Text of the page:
July 31, 2023
We all know pedals are almost as much a part of a guitarist’s essentials as the guitar itself – even more so than amp cabinets, probably. And there are some pedals every guitarist should have in their arsenal as a default. Stuff like a tuner, overdrive, and chorus. But there’s also a world of creativity out there, and there are a few pedals we think every guitarist should try at least once. Here are the top five.
Starting with the obvious: Octave pedals shift the pitch of your guitar up or down by one or more octaves, which can be pretty insane. Usually, octave pedals achieve this by digitally generating a signal that's either an octave higher or an octave lower than the input signal. The resulting signal can then be mixed with the input signal to create a range of sounds, from fat and thick lead lines to surreal, synth-like textures. It’s a super versatile tool, and it can give you the opportunity to sound like a curious amalgam of synth-based and rocky – and no one at the show will necessarily know how you sound like this.
This pedal is all about lo-fi goodness. Bit crushers down sample to reduce the bit depth of a signal, resulting in a gritty and edgy sound that can add character and depth to your playing. Plugin versions are pretty widely used in various productions but doing it in real-time is just wholesome good fun.
The bit crusher uses an analog-to-digital converter to break down the signal into smaller chunks, and then combines them into a new digital signal. The compressed, degraded sound is often described as "8-bit" or "16-bit" sounding, but don’t confuse that with a Mario Brothers sound. Think glitchy digital distortion that sounds like Max Headroom tried to invent the guitar.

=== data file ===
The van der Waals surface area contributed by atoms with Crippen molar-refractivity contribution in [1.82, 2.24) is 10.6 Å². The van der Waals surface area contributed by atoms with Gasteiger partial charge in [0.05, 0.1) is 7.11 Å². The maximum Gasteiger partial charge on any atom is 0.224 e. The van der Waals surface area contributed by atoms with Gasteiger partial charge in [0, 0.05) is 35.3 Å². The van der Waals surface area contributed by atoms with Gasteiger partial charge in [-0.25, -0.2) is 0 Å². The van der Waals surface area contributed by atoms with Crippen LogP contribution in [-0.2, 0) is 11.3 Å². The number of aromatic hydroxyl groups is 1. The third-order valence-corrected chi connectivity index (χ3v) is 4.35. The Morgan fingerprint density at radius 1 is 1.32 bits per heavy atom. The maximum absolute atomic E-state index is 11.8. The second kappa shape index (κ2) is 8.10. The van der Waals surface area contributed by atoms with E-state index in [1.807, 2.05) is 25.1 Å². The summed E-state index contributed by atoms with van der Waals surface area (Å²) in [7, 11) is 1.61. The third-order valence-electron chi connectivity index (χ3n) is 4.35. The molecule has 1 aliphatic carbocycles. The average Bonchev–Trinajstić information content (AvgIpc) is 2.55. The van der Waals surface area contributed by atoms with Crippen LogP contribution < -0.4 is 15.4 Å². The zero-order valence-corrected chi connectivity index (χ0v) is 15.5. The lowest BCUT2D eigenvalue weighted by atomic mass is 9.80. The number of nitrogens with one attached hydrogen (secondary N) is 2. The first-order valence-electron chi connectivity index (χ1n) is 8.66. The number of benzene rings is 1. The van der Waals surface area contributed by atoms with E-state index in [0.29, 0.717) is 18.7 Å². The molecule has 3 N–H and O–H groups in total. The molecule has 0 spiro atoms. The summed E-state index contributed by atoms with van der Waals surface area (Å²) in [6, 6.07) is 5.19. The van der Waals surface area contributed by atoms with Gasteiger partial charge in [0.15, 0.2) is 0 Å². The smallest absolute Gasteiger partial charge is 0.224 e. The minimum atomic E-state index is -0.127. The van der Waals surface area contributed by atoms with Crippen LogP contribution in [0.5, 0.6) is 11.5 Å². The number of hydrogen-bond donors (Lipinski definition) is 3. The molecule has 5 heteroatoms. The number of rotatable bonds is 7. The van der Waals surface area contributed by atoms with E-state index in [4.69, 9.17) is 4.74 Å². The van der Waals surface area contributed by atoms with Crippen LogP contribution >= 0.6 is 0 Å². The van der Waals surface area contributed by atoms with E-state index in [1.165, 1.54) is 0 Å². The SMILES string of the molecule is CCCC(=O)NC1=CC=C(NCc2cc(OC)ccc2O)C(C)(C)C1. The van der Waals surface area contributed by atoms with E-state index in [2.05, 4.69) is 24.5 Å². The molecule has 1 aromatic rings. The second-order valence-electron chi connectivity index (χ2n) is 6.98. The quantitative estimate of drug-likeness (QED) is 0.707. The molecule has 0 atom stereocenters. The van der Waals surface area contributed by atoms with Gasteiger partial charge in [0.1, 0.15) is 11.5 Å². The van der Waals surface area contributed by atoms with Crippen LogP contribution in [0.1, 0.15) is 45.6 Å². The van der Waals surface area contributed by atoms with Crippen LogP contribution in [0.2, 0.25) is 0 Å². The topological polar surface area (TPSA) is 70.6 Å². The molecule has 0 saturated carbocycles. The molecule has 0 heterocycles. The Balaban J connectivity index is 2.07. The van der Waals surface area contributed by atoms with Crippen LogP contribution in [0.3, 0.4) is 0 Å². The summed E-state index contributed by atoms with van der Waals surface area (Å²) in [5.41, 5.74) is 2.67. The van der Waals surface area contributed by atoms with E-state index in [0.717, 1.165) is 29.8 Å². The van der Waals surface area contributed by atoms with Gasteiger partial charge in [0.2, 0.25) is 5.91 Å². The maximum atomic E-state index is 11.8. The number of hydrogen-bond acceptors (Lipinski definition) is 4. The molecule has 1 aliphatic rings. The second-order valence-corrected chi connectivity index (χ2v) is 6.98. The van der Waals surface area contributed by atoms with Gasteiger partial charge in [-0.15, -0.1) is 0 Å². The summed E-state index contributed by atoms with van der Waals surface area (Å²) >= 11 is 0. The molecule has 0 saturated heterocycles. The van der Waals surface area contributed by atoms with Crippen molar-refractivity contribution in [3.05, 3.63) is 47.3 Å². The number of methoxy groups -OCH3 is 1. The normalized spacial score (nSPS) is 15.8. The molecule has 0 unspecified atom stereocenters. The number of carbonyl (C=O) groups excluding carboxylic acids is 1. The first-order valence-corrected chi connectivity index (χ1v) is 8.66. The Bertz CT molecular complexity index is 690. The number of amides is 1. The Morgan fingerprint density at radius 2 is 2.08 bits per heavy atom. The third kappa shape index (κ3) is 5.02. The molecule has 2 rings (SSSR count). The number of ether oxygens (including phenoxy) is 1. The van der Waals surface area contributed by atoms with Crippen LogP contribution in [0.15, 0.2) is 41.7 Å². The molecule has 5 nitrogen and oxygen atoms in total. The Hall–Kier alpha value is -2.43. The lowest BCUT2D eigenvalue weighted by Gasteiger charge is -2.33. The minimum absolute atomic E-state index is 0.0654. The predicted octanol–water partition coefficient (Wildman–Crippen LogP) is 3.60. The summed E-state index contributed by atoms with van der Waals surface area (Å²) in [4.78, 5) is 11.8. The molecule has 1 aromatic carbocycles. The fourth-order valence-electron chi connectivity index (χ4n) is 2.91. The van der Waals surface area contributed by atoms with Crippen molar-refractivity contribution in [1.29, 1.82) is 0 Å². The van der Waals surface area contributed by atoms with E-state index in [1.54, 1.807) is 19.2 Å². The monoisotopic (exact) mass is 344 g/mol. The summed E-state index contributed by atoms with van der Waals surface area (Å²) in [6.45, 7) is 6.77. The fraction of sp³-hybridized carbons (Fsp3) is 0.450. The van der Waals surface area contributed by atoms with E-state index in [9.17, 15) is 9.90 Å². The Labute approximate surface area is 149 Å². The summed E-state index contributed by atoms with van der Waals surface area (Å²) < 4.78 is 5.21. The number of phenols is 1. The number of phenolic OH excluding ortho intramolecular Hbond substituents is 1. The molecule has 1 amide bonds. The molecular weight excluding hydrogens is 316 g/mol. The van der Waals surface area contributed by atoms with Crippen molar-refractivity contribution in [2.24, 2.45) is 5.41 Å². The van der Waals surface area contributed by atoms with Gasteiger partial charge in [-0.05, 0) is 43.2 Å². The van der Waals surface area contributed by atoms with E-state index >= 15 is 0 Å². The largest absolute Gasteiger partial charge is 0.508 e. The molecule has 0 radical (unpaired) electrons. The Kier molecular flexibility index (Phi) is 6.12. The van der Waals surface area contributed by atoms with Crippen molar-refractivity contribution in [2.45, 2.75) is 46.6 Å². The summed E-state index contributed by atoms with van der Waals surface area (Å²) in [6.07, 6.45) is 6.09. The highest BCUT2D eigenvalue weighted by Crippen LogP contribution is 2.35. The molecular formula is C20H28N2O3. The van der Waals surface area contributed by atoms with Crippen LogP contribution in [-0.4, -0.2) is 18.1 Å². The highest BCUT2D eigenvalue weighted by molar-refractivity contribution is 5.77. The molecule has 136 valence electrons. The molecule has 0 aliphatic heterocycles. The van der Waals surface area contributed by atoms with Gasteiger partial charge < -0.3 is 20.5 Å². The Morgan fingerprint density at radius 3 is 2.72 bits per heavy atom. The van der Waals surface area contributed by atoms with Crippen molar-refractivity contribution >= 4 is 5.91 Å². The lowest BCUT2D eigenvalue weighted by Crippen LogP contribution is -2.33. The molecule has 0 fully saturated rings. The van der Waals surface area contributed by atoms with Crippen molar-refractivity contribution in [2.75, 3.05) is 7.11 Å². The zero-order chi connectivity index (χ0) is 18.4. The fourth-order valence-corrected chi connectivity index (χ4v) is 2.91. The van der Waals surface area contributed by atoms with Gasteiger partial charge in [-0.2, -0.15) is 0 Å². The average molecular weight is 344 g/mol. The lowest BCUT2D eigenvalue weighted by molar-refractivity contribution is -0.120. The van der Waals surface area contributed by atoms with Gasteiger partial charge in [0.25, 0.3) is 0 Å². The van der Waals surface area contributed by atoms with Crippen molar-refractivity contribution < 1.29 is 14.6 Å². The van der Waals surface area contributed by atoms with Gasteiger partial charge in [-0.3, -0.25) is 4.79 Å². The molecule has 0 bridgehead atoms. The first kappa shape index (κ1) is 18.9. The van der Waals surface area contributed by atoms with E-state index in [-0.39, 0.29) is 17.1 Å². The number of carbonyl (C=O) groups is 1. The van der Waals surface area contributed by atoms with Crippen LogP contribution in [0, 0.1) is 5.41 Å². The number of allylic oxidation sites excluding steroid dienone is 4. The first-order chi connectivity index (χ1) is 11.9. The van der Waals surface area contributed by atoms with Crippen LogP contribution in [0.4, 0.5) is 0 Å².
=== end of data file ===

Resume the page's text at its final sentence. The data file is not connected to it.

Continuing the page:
Ring modulators aren’t for the faint of heart. They create harmonic overtones by multiplying the frequency of your guitar signal by a waveform oscillator, resulting in dissonant, metallic, and otherworldly soundscapes. The ring modulator multiplies two signals together, generating new frequencies that can be tuned to create interesting and gritty textures. It can create everything from bell-like tones to thunderous clangs and is used often in experimental and avant-garde music. The ring modulator adds an entirely new dimension to your playing, making it an indispensable pedal for anyone looking to push their sound further. Translation: you’re going to destroy your brain. Also, watch out for expanding feedback uncontrollability.
Envelope filters are all about rhythm and funk. Basically, they respond to the dynamics of your playing, filtering frequencies accordingly, resulting in a kind of rhythmic wah-wah sound. This is essentially a wah-wah on steroids, with a lot more flexibility and finesse than a standard wah-wah pedal. It can produce smooth and subtle wah sounds or choppy, percussive rhythms, depending on how you set it up. With its responsive and dynamic filtering, an envelope filter is perfect for getting your groove on and adding movement to your playing. No brain melting, just silky groove.
Harmonizers generate harmonies in real-time which adds depth and complexity to your playing. They work by analyzing the pitch of the input signal and generating new signals based on intervals you choose. The resulting harmonies can be used to fatten up your sound or to create soaring, ethereal leads and double-tracked effects. Or nasty dissonant craziness. A harmonizer can make a solo sound like a full band and can add unresolved tension to your playing. It's a highly versatile and creative pedal that can elevate your playing to new heights – or becoming a muddy mess if you play too much into it – so use with care. Or don’t, depending on your goal.
Sometimes you just have to go beyond the fundamentals. You don’t want to throw away your solid, everyday pedals, of course, but it’s worth trying one or more of these more off beat options. Happy playing!
September 15, 2023
August 18, 2023
It’s not like the guitar is ever boring. But sometimes you just want to branch out and see what else you can accomplish. This is true if you’re in a noise band or hyper-experimental act, but it’s also true if you’re in a straight-ahead rock band looking to add a few crazy moments to your show or record. So, let’s look at a few advanced effects you can try for that experimental vibe.
July 28, 2023
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"Make a joyful noise unto the Lord all of the earth; make a loud noise and rejoice and sing praises. Sing to the Lord with the harp and the voice of the psalm." - Psalm 98:4-5